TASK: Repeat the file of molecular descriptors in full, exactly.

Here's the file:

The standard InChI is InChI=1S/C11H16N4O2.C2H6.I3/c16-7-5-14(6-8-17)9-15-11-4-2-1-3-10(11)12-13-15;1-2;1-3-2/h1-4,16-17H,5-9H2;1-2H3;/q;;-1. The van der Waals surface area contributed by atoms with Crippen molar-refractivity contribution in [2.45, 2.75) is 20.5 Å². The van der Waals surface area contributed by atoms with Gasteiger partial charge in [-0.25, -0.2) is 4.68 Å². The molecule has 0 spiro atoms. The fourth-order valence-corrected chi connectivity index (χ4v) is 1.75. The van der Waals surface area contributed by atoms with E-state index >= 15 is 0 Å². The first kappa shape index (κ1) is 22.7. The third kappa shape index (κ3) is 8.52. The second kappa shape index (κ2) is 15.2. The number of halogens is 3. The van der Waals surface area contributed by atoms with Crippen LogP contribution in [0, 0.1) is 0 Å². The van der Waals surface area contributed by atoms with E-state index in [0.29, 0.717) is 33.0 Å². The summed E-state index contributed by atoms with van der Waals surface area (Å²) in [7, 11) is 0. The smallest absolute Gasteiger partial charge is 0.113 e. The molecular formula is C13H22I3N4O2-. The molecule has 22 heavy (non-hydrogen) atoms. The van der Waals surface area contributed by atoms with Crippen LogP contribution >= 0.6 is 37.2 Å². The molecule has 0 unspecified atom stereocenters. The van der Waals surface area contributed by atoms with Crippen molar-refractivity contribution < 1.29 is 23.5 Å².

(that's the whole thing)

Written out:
The standard InChI is InChI=1S/C11H16N4O2.C2H6.I3/c16-7-5-14(6-8-17)9-15-11-4-2-1-3-10(11)12-13-15;1-2;1-3-2/h1-4,16-17H,5-9H2;1-2H3;/q;;-1. The van der Waals surface area contributed by atoms with Crippen molar-refractivity contribution in [2.45, 2.75) is 20.5 Å². The van der Waals surface area contributed by atoms with Gasteiger partial charge in [-0.25, -0.2) is 4.68 Å². The molecule has 0 spiro atoms. The fourth-order valence-corrected chi connectivity index (χ4v) is 1.75. The van der Waals surface area contributed by atoms with E-state index >= 15 is 0 Å². The first kappa shape index (κ1) is 22.7. The third kappa shape index (κ3) is 8.52. The second kappa shape index (κ2) is 15.2. The number of halogens is 3. The van der Waals surface area contributed by atoms with Crippen LogP contribution in [0, 0.1) is 0 Å². The van der Waals surface area contributed by atoms with E-state index in [0.29, 0.717) is 33.0 Å². The summed E-state index contributed by atoms with van der Waals surface area (Å²) in [7, 11) is 0. The smallest absolute Gasteiger partial charge is 0.113 e. The molecular formula is C13H22I3N4O2-. The molecule has 22 heavy (non-hydrogen) atoms. The van der Waals surface area contributed by atoms with Crippen LogP contribution >= 0.6 is 37.2 Å². The molecule has 0 unspecified atom stereocenters. The van der Waals surface area contributed by atoms with Crippen molar-refractivity contribution < 1.29 is 23.5 Å².